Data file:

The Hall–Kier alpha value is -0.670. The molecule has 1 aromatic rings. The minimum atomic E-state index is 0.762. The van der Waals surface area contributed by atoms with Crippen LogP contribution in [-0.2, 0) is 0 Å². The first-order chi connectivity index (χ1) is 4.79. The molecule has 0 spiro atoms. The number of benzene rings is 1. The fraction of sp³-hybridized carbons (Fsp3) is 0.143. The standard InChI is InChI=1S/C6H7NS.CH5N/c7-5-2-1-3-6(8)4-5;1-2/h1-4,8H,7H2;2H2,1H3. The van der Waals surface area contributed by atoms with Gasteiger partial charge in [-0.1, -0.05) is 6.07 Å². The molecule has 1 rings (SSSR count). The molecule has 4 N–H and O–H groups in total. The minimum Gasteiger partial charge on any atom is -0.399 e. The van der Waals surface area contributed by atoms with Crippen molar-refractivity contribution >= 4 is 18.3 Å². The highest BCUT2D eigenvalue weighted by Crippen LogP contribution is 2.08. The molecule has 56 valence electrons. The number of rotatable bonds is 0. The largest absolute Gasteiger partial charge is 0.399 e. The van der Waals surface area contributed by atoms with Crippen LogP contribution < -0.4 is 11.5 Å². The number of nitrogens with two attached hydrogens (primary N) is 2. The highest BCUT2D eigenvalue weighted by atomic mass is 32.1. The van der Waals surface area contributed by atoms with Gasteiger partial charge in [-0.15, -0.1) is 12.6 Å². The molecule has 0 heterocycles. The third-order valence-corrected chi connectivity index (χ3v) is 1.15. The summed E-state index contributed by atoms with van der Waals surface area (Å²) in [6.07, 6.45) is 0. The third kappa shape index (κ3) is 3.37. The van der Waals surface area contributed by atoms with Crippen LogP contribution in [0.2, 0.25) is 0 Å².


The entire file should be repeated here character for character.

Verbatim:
The Hall–Kier alpha value is -0.670. The molecule has 1 aromatic rings. The minimum atomic E-state index is 0.762. The van der Waals surface area contributed by atoms with Crippen LogP contribution in [-0.2, 0) is 0 Å². The first-order chi connectivity index (χ1) is 4.79. The molecule has 0 spiro atoms. The number of benzene rings is 1. The fraction of sp³-hybridized carbons (Fsp3) is 0.143. The standard InChI is InChI=1S/C6H7NS.CH5N/c7-5-2-1-3-6(8)4-5;1-2/h1-4,8H,7H2;2H2,1H3. The van der Waals surface area contributed by atoms with Gasteiger partial charge in [-0.1, -0.05) is 6.07 Å². The molecule has 1 rings (SSSR count). The molecule has 4 N–H and O–H groups in total. The minimum Gasteiger partial charge on any atom is -0.399 e. The van der Waals surface area contributed by atoms with Crippen molar-refractivity contribution >= 4 is 18.3 Å². The highest BCUT2D eigenvalue weighted by Crippen LogP contribution is 2.08. The molecule has 56 valence electrons. The number of rotatable bonds is 0. The largest absolute Gasteiger partial charge is 0.399 e. The van der Waals surface area contributed by atoms with Crippen LogP contribution < -0.4 is 11.5 Å². The number of nitrogens with two attached hydrogens (primary N) is 2. The highest BCUT2D eigenvalue weighted by atomic mass is 32.1. The van der Waals surface area contributed by atoms with Gasteiger partial charge in [-0.15, -0.1) is 12.6 Å². The molecule has 0 heterocycles. The third-order valence-corrected chi connectivity index (χ3v) is 1.15. The summed E-state index contributed by atoms with van der Waals surface area (Å²) in [6.07, 6.45) is 0. The third kappa shape index (κ3) is 3.37. The van der Waals surface area contributed by atoms with Crippen LogP contribution in [0.2, 0.25) is 0 Å².